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Is Lower-quality Matcha Higher in Catechins?

Nicholas Noble | April 30, 2020

Humans, plants – all living things are at constant odds against the elements, but it can be surprising how quickly life can adapt to changes to maintain balance. Homeostasis aside, when just right, reactions occur which can make ‘life’ stronger, more resilient to stressors.

This is sometimes called hormesis. For human health at least, it plays a role in things like strength training or say, the therapeutic benefits behind sauna. But what about plants – if they have the same principle machinery, are they also being conditioned to be stronger, more nutritious?

How Environmental Conditions Influence Quality of Matcha Tea

Our leafy friends may not grow muscles per se, but in the presence of environmental stressors they certainly change pace – adaptations which produce a more complete, or in some cases, a more specialized composition of good-for-you nutrients. 

  • Take sunlight, often wineries will expose grapes to evoke more astringency and certain aromatics – they adapt by creating key compounds which ‘guard’ against damage from exposure.

These defensive molecules commonly have antioxidant properties as well as other potential benefits. We ultimately eat them and our health may benefit – this is known as xenohormesis.

What is the Best Matcha for Health Benefits?

So, how do the harvesting techniques used to produce matcha influence tea-leaf composition? What do those adaptations do for our bodies? With matcha, we have the luxury to choose what adaptive benefits we most want. 

Many are able to find a grade of matcha which contours their individual goals, or even one with a balanced, broad composition. We can take control of what xenohormesis means for us:

  • Maybe you want more antioxidants, and maybe a friend more calming amino acids. All while a family member may simply want the broadest spectrum (see entourage effect) of phytonutrients that matcha can offer.

Sun vs. Shade: What do you want your matcha to be ‘made’ of?

There is literally a matcha for each, and it’s not always about health benefits. Taste is also negotiable, and in either case palate preference closely correlates with specific qualities for health [1]. 

Finer subtleties aside, science supports that one of the most significant variables in the range of matcha green teas (and their chemical compositions) is one between sun and shade. 

What Matcha has the Most Antioxidants?

It’s reported that leaves exposed to more intense sunlight (or for longer, e.g. mature tea leaves) contain increased levels of catechins [1]. These are a potent class of antioxidant polyphenols, which in higher levels confer a bitter taste – an astringency even an amateur tea lover can notice. 

If that’s where some of the antioxidants are, why is high quality matcha desired to be more savory than bitter? Well, camellia sinensis (tea plant) has been bred to be more adaptable to conditions of traditional shading, allowing each leaf to focus on building savory (even brain-active) amino acids like L-theanine.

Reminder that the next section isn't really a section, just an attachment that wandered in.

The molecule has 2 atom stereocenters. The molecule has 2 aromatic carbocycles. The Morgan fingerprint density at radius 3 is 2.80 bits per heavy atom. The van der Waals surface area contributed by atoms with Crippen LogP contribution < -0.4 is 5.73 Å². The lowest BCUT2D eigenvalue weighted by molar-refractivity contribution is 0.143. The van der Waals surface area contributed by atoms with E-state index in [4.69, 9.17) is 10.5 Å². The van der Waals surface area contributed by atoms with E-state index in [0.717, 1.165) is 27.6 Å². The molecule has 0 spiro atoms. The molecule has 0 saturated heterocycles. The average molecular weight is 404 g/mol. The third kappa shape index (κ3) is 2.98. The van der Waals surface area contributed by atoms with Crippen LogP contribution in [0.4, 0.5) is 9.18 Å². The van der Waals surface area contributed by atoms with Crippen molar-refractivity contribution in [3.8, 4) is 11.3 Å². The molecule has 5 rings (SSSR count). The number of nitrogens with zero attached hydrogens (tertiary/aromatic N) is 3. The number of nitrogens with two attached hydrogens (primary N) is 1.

Does Ceremonial Matcha have Less Antioxidants?

In place of higher catechin levels, characteristic umami is a key indicator in the highest quality matchas, but how many polyphenols are lost in the trade? In this case, matcha is not a ‘zero sum’ plant.

It’s impressive how in low-light, high quality tea leaves rapidly increase amino-acid and chlorophyll production, without totally undercutting polyphenol production. Unlike low to medium grade matchas (e.g. 2nd or 3rd harvest), higher quality leaves are richer in calming amino acids, on their own possessing antioxidant function [1]. 

While younger leaves are naturally sweeter and savory, they still are surprisingly concentrated in polyphenolic content (free-radical absorbers). The highest qualities of matcha boast rich amino-acids, and polyphenol content fluxes by only 2% compared to lower cost matcha [1].  

Simple Choices for Matcha?

Although choice in matcha is not so dichotomous as ‘antioxidants’ or ‘amino acids,’ these groups broadly represent the benefits of common interest. Someone curious for a balance therein may look for green tea powder produced from more mature, sun-exposed, antioxidant rich tea leaves [1].

Even in this case there is still significant amino acid content, but may offer a lower cost option without undermining essential benefits (remember that word xenohormesis).

The Bottom Line

And for the matcha connoisseur (or zen mind practitioner)? Seeking the ultimate state of calm by choosing a high grade of matcha will ensure robust amino-acid composition, but importantly, not at cost to those polyphenol antioxidants [1]. 

Future research will also help to better understand the antioxidant potential of special amino acids like L-theanine. For the meantime, with matcha it seems there is no ‘good’ or ‘bad’ – perhaps only ‘amazing’ and ‘exceptional’ for the benefits you seek. 

So, as you practice with daily matcha, remember you have nothing to lose, only more to gain. And if you’re picky about what benefits speak to you most, with matcha there is flexibility to opt for more antioxidants, more calming amino acids, or simply a balance between.

 

-Team Matcha Kari

 

SHOP MATCHA

 

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References

[1] Jakubczyk, K., Kochman, J., Kwiatkowska, A., Kałduńska, J., Dec, K., Kawczuga, D., & Janda, K. (2020). Antioxidant Properties and Nutritional Composition of Matcha Green Tea. Foods, 9(4), 483.

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